Medal of Honor: Charles White Whittlesey

I am delighted to have the honor of bringing to you, dear readers, the citations of Medal of Honor recipients in our great nation’s history!

In being charged with preparing this regular segment of Guns & Patriots, I’d like to kick off my efforts by featuring some World War I recipients this month, and by initially sharing with you my personal favorite recipient.


Charles White Whittlesey

Rank and Organization: Major, U.S. Army, 308th Infantry, 77th Division.
Place and Date of Action: Northeast of Binarville, Forest of Argonne France, 2-7 October 1918.
Entered Service At: Pittsfield, Mass.
Birthdate and Place of Birth: 20 January 1884, Florence, Wis.

G. O. No.: 118, W.D., 1918.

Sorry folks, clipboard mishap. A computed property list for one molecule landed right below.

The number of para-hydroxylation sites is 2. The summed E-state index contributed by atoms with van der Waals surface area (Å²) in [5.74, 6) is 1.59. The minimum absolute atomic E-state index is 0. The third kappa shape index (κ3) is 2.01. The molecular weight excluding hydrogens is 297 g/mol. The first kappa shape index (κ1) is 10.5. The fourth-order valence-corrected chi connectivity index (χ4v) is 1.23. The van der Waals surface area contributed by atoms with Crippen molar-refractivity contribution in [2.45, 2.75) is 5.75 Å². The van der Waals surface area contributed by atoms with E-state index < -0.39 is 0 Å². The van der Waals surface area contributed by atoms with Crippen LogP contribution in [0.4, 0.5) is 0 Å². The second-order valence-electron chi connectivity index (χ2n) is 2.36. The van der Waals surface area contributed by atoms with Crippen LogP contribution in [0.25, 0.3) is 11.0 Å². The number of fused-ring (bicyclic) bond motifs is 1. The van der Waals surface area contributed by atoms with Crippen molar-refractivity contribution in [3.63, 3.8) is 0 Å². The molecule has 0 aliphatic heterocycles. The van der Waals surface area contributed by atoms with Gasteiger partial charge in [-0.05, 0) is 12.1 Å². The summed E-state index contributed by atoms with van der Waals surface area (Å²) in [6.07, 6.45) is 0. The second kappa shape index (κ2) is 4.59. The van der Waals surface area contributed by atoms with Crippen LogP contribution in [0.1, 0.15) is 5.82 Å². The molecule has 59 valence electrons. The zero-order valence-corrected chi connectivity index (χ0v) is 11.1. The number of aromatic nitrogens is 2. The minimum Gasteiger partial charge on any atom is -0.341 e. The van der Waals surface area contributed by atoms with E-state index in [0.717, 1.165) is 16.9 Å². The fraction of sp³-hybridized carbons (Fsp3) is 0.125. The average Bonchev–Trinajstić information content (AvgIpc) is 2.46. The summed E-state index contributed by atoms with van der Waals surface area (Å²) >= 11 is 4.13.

Although cut off for 5 days from the remainder of his division, Maj. Whittlesey maintained his position, which he had reached under orders received for an advance, and held his command, consisting originally of 463 officers and men of the 308th Infantry, and of Company K of the 307th Infantry, together in the face of superior numbers of the enemy during the 5 days. Maj. Whittlesey and his command were thus cut off, and no rations or other supplies reached him, in spite of determined efforts which were made by his division. On the 4th day Maj. Whittlesey received from the enemy a written proposition to surrender, which he treated with contempt, although he was at the time out of rations and had suffered a loss of about 50 percent in killed and wounded of his command and was surrounded by the enemy.